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|Title: ||Encapsulation of Protein Microfiber Networks Supporting Pancreatic Islets|
|Authors: ||STEELE, JOSEPH ALLAN MCKINNON|
|Issue Date: ||24-Aug-2011|
|Series/Report no.: ||Canadian theses|
|Abstract: ||A method was developed to produce and incorporate a network of discrete, genipin-crosslinked
gelatin microfibers around a pancreatic islet within a barium alginate microcapsule. This
technique allows for the encapsulation of a porous fibrous matrix without the geometrical
restrictions required for cellular aggregate seeding. Microfibers were produced from a novel
vortex-drawn extrusion system with an alginate support matrix. Optimization culminated in a
hydrated fiber diameter of 22.3 ± 0.4 μm, a 98% reduction in cross sectional area, while making
the process more reliable and less labour intensive. The optimized microfibers were encapsulated
at 40 vol% within 294 ± 4 μm 1.6% barium alginate microparticles by an electrostatic-mediated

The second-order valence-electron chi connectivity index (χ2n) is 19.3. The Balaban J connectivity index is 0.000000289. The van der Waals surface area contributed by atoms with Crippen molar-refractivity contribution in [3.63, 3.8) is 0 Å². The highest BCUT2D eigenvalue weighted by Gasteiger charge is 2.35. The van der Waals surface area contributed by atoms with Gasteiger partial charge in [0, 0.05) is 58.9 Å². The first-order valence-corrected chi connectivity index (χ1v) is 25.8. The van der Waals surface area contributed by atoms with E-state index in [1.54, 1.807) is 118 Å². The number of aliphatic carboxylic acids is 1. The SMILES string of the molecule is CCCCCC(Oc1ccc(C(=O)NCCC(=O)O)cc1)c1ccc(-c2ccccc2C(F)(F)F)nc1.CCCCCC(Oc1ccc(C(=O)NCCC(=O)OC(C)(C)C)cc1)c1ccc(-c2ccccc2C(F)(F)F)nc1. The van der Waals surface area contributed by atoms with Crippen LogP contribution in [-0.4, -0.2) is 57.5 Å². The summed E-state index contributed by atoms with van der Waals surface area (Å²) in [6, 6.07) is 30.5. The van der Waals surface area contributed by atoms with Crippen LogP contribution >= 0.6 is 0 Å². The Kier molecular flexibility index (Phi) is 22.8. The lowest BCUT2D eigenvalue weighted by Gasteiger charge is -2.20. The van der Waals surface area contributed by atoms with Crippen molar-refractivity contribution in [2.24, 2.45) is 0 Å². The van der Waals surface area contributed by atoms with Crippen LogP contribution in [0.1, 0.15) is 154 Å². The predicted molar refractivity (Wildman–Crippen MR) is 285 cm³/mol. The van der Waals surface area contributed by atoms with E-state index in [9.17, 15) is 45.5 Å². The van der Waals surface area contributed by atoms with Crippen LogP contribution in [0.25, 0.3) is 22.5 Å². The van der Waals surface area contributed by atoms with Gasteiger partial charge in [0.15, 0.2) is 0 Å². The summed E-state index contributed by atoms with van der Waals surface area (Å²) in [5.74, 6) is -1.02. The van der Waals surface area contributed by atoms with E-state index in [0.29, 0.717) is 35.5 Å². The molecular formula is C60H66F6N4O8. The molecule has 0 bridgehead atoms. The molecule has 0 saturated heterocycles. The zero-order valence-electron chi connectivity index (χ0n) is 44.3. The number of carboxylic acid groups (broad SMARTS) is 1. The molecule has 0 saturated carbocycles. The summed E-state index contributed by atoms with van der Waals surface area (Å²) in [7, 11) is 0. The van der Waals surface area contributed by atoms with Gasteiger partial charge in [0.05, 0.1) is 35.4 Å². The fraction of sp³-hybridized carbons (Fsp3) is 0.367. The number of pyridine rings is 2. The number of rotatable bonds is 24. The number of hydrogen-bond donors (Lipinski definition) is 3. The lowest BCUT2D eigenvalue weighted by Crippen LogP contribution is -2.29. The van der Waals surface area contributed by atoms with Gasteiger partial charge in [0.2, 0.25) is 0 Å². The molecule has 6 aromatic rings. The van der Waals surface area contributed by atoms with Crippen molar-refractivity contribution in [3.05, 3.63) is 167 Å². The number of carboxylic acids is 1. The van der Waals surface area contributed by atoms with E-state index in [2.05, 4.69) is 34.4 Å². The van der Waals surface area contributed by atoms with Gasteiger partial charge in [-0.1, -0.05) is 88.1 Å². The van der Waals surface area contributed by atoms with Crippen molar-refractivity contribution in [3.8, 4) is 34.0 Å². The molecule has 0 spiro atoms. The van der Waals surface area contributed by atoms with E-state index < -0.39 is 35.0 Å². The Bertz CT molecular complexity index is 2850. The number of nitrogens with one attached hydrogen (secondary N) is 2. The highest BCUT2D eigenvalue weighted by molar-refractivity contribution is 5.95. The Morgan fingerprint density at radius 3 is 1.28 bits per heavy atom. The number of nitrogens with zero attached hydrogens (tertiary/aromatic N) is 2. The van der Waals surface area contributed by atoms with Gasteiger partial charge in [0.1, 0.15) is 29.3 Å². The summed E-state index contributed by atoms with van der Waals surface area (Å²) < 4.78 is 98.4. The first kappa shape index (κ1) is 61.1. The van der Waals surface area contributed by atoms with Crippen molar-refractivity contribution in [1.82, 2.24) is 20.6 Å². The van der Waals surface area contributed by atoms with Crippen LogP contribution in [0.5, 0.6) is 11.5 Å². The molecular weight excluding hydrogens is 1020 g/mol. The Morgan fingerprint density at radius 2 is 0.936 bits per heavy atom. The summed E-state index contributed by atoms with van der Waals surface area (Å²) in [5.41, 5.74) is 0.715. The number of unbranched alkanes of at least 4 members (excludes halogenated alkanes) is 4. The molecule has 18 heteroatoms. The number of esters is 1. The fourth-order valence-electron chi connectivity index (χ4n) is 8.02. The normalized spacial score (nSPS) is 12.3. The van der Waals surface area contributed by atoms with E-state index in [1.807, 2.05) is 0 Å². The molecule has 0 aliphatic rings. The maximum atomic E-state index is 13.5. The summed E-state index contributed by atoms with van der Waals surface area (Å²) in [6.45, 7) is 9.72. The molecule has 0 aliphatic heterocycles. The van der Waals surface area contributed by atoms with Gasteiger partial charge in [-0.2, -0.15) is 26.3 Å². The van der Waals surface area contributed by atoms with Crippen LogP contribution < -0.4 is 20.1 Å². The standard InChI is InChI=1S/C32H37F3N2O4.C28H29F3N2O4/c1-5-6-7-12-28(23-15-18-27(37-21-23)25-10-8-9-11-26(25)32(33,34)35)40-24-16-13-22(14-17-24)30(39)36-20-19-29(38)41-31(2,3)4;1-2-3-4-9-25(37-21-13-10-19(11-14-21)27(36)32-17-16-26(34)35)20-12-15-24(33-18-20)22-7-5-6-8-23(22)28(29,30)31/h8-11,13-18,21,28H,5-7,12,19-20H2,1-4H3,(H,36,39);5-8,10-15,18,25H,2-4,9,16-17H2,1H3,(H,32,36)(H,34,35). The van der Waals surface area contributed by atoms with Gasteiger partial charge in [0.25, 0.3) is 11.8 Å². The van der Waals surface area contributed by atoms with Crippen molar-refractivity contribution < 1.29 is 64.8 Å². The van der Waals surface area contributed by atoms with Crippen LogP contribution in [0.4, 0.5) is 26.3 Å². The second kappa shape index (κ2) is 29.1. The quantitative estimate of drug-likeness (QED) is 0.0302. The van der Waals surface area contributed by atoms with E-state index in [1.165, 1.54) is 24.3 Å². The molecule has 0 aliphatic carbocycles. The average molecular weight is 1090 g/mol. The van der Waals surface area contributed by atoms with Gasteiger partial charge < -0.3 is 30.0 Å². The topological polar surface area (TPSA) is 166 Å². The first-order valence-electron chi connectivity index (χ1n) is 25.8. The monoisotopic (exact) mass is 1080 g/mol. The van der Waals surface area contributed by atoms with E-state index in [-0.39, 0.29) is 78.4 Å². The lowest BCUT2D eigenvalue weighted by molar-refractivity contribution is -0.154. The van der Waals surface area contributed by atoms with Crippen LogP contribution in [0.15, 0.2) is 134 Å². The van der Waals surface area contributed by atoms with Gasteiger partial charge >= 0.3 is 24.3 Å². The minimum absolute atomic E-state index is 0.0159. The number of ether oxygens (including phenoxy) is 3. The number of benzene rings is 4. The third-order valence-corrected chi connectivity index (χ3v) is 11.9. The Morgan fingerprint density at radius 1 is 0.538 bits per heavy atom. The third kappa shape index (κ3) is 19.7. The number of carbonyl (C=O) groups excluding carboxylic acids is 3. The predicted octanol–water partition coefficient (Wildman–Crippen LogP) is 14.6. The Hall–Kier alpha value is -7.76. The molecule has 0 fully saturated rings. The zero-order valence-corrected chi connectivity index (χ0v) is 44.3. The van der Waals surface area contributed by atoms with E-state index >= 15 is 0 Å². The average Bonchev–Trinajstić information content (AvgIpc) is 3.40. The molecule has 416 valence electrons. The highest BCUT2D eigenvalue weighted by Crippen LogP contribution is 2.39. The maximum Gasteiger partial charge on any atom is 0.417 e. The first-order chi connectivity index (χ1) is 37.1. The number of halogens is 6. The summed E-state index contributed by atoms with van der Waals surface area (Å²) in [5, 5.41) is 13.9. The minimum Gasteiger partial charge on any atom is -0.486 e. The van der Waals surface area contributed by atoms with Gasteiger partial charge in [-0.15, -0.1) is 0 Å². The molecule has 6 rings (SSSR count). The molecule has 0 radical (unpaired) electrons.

dropwise extrusion system. Pancreatic islets extracted from Sprague Dawley rats were
encapsulated within the microparticles, and analyzed over a 21-day preliminary in vitro study.
Acridine orange and propidium iodide fluorescent viability staining and light microscopy
indicated a significant increase in viability for the fiber-laden particles relative to fiber-free
control particles at days 7, 14, and 21. The fiber-laden system also reduced the incidence of
disrupted islet cohesion from 31% to 8% at day 21, and showed evidence of islet-fiber adhesion.
Preliminary investigations into insulin secretion and metabolic activity showed no significant
difference between test and control groups. Further investigation into benefits of islet
encapsulation within an extracellular matrix fiber network will be the subject of future studies
with this body of work serving as a foundation.
The system developed in this investigation could be developed into a modular scaffold system for
tissue engineering beyond the field of islet research.|
|Description: ||Thesis (Master, Chemical Engineering) -- Queen's University, 2011-08-18 15:05:50.917|
|Appears in Collections:||Queen's Graduate Theses and Dissertations|
Department of Chemical Engineering Graduate Theses
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